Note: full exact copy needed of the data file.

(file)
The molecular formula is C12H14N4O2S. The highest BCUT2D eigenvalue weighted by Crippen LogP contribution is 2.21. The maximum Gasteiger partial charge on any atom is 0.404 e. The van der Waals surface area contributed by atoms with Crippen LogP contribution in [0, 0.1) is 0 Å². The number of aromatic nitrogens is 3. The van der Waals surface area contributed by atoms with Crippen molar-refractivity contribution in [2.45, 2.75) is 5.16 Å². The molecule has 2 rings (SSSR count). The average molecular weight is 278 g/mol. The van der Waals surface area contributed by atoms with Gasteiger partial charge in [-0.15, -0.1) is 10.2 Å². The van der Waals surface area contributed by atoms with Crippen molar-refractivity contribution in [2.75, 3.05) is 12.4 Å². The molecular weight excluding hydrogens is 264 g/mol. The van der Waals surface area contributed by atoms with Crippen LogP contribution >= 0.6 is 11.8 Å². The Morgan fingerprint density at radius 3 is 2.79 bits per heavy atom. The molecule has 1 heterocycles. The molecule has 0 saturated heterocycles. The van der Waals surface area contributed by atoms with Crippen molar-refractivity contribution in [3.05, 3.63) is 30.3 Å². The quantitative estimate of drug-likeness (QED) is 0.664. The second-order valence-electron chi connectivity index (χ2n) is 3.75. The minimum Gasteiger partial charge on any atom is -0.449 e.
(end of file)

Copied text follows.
The molecular formula is C12H14N4O2S. The highest BCUT2D eigenvalue weighted by Crippen LogP contribution is 2.21. The maximum Gasteiger partial charge on any atom is 0.404 e. The van der Waals surface area contributed by atoms with Crippen LogP contribution in [0, 0.1) is 0 Å². The number of aromatic nitrogens is 3. The van der Waals surface area contributed by atoms with Crippen molar-refractivity contribution in [2.45, 2.75) is 5.16 Å². The molecule has 2 rings (SSSR count). The average molecular weight is 278 g/mol. The van der Waals surface area contributed by atoms with Gasteiger partial charge in [-0.15, -0.1) is 10.2 Å². The van der Waals surface area contributed by atoms with Crippen molar-refractivity contribution in [2.75, 3.05) is 12.4 Å². The molecular weight excluding hydrogens is 264 g/mol. The van der Waals surface area contributed by atoms with Crippen LogP contribution >= 0.6 is 11.8 Å². The Morgan fingerprint density at radius 3 is 2.79 bits per heavy atom. The molecule has 1 heterocycles. The molecule has 0 saturated heterocycles. The van der Waals surface area contributed by atoms with Crippen molar-refractivity contribution in [3.05, 3.63) is 30.3 Å². The quantitative estimate of drug-likeness (QED) is 0.664. The second-order valence-electron chi connectivity index (χ2n) is 3.75. The minimum Gasteiger partial charge on any atom is -0.449 e.